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Ethylene carbonate (sometimes abbreviated EC) is the organic compound with the formula (CH2O)2CO. It is classified as the carbonate ester of ethylene glycol and carbonic acid. At room temperature (25 °C) ethylene carbonate is a transparent crystalline solid, practically odorless and colorless, and somewhat soluble in water. In the liquid state (m.p. 34-37 °C) it is a colorless odorless liquid.[2]

Ethylene carbonate
Skeletal formula of ethylene carbonate
Ball-and-stick model of the ethylene carbonate molecule
Names
IUPAC name
1,3-dioxolan-2-one
Other names
ethylene glycol carbonate[1]
Identifiers
3D model (JSmol)
ChemSpider
ECHA InfoCard 100.002.283
Properties
C3H4O3
Molar mass 88.062 g·mol−1
Appearance White to yellow solid
Density 1.3210 g/cm3
Melting point 34 to 37 °C (93 to 99 °F; 307 to 310 K)
Boiling point 243.0 °C (469.4 °F; 516.1 K)
Soluble
Hazards
Safety data sheet External MSDS
Irritant (XI)
R-phrases (outdated) R41
S-phrases (outdated) S26 S39
Flash point 150 °C (302 °F; 423 K)
465 °C (869 °F; 738 K)
Except where otherwise noted, data are given for materials in their standard state (at 25 °C [77 °F], 100 kPa).
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Infobox references

Production and reactionsEdit

Ethylene carbonate is produced by the reaction between ethylene oxide and carbon dioxide. The reaction is catalyzed by a variety of cations and complexes:[3]

(CH2)2O + CO2 → (CH2O)2CO

Ethylene carbonate can also be produced from the reaction of urea and ethylene glycol using zinc oxide as a catalyst at a temperature of 150 °C and a pressure of 3 kPa:[4]

(NH2)2CO + HO−CH2CH2−OH → (CH2O)2CO + 2 NH3

Ethylene carbonate (and propylene carbonate) may be converted to dimethyl carbonate (a useful solvent and a mild methylating agent) via transesterification by methanol:

C2H4CO3 + 2 CH3OH → CH3OCO2CH3 + HOC2H4OH

Dimethyl carbonate may itself be similarly transesterified to diphenyl carbonate, a phosgene-substitute:[3]

CH3OCO2CH3 + 2 PhOH → PhOCO2Ph + 2 MeOH

ApplicationsEdit

Ethylene carbonate is used as a polar solvent with a molecular dipole moment of 4.9 D,[5][6] only 0.1 D lower than that of propylene carbonate.

It can be used as a high permittivity component of electrolytes in lithium batteries and lithium-ion batteries. Other components like diethyl carbonate, ethyl methyl carbonate, dimethyl carbonate and methyl acetate can be added to those electrolytes in order to decrease the viscosity and melting point.[7]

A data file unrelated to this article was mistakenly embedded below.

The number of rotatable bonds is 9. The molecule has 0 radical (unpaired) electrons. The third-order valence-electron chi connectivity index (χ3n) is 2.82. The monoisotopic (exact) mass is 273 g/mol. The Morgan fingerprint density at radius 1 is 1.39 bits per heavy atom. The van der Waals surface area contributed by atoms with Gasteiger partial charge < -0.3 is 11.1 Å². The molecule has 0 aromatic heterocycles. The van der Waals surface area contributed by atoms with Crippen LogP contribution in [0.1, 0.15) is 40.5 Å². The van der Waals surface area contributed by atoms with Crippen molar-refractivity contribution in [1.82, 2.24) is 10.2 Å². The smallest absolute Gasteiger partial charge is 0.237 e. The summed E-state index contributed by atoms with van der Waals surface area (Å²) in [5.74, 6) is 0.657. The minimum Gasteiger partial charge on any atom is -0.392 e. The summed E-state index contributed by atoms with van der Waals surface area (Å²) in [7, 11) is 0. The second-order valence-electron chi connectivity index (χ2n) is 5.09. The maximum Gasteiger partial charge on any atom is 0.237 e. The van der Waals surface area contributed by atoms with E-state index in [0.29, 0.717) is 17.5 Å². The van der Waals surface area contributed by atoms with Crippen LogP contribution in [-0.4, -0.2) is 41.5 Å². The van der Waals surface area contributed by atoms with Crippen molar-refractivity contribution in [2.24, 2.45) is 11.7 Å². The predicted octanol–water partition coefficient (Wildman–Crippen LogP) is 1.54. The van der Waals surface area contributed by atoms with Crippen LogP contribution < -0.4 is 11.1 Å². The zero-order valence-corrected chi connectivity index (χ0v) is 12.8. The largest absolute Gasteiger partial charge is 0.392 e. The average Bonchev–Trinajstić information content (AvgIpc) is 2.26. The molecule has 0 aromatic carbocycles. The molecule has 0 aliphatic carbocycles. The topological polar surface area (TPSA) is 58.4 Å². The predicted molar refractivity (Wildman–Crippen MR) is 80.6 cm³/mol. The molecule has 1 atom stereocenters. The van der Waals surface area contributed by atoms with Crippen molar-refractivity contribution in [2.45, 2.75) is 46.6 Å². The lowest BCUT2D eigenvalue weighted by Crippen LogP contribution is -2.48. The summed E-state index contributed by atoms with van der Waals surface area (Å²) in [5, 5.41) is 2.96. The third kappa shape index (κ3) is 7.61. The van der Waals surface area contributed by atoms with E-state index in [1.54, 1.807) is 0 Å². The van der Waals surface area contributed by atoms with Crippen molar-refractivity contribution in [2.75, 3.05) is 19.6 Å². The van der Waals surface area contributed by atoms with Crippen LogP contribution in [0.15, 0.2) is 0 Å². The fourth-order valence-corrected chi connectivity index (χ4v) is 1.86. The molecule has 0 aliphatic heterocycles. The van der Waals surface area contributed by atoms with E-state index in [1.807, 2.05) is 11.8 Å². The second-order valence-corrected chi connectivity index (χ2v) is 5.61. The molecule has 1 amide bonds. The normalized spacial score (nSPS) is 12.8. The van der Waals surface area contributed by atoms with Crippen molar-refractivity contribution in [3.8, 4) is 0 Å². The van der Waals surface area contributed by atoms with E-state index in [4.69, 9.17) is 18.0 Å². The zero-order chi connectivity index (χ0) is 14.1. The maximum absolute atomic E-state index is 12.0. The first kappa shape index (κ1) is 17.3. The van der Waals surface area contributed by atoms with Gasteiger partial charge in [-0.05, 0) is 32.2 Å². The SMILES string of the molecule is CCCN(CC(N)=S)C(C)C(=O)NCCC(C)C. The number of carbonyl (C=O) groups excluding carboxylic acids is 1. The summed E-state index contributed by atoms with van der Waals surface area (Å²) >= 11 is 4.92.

Ethylene carbonate is also used as plasticizer, and as a precursor to vinylene carbonate, which is used in polymers and in organic synthesis.

See alsoEdit

External linksEdit

ReferencesEdit

  1. ^ "CID 7303 -- PubChem Compound Summary". pubchem.ncbi.nlm.nih.gov. Retrieved 2008-03-15.
  2. ^ JEFFSOL ETHYLENE CARBONATE catalog entry at www.huntsman.com. Accessed on 2010-02-18.
  3. ^ a b Hans-Josef Buysch. "Carbonic Esters". Ullmann's Encyclopedia of Industrial Chemistry. Weinheim: Wiley-VCH. doi:10.1002/14356007.a05_197.
  4. ^ Bhalchandra M. Bhanage; Shin-ichiro Fujita (2003). "Transesterification of urea and ethylene glycol to ethylene carbonate as an important step for urea based dimethyl carbonate synthesis". Green Chemistry. 5 (4): 429–432. doi:10.1039/b304182d.
  5. ^ Ralph P. Seward; Ernest C. Vieira (1958). "The Dielectric Constants of Ethylene Carbonate and of Solutions of Ethylene Carbonate in Water, Methanol, Benzene and Propylene Carbonate". J. Phys. Chem. 62 (1): 127–128. doi:10.1021/j150559a041.
  6. ^ Richard Payne; Ignatius E. Theodorou (1972). "Dielectric properties and relaxation in ethylene carbonate and propylene carbonate". J. Phys. Chem. 76 (20): 2892–2900. doi:10.1021/j100664a019.
  7. ^ E. R. Logan; J. R. Dahn (2018). "A Study of the Physical Properties of Li-Ion Battery Electrolytes Containing Esters". J. Electrochem. Soc. 165 (2): A21–A30. doi:10.1149/2.0271802jes.